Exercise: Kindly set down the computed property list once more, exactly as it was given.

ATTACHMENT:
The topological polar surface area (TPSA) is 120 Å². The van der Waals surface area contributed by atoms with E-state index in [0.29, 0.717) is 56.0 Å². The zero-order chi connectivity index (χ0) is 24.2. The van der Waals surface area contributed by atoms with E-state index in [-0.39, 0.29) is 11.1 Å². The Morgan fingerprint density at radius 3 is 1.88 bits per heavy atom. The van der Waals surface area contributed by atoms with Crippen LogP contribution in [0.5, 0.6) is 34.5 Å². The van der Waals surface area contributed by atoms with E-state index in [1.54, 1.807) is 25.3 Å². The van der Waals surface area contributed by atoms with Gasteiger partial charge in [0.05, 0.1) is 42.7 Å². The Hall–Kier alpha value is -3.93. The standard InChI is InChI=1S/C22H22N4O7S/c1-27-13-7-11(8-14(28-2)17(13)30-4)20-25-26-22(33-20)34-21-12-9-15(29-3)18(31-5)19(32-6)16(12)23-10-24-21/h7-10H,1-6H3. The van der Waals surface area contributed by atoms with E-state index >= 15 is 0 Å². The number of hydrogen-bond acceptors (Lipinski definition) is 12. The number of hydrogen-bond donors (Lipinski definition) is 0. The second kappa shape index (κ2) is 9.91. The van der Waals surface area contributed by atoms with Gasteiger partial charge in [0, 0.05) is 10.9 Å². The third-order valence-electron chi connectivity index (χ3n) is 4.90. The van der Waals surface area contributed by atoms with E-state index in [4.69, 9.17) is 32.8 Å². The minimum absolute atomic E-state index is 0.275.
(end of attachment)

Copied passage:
The topological polar surface area (TPSA) is 120 Å². The van der Waals surface area contributed by atoms with E-state index in [0.29, 0.717) is 56.0 Å². The zero-order chi connectivity index (χ0) is 24.2. The van der Waals surface area contributed by atoms with E-state index in [-0.39, 0.29) is 11.1 Å². The Morgan fingerprint density at radius 3 is 1.88 bits per heavy atom. The van der Waals surface area contributed by atoms with Crippen LogP contribution in [0.5, 0.6) is 34.5 Å². The van der Waals surface area contributed by atoms with E-state index in [1.54, 1.807) is 25.3 Å². The van der Waals surface area contributed by atoms with Gasteiger partial charge in [0.05, 0.1) is 42.7 Å². The Hall–Kier alpha value is -3.93. The standard InChI is InChI=1S/C22H22N4O7S/c1-27-13-7-11(8-14(28-2)17(13)30-4)20-25-26-22(33-20)34-21-12-9-15(29-3)18(31-5)19(32-6)16(12)23-10-24-21/h7-10H,1-6H3. The van der Waals surface area contributed by atoms with E-state index >= 15 is 0 Å². The number of hydrogen-bond acceptors (Lipinski definition) is 12. The number of hydrogen-bond donors (Lipinski definition) is 0. The second kappa shape index (κ2) is 9.91. The van der Waals surface area contributed by atoms with Gasteiger partial charge in [0, 0.05) is 10.9 Å². The third-order valence-electron chi connectivity index (χ3n) is 4.90. The van der Waals surface area contributed by atoms with E-state index in [4.69, 9.17) is 32.8 Å². The minimum absolute atomic E-state index is 0.275.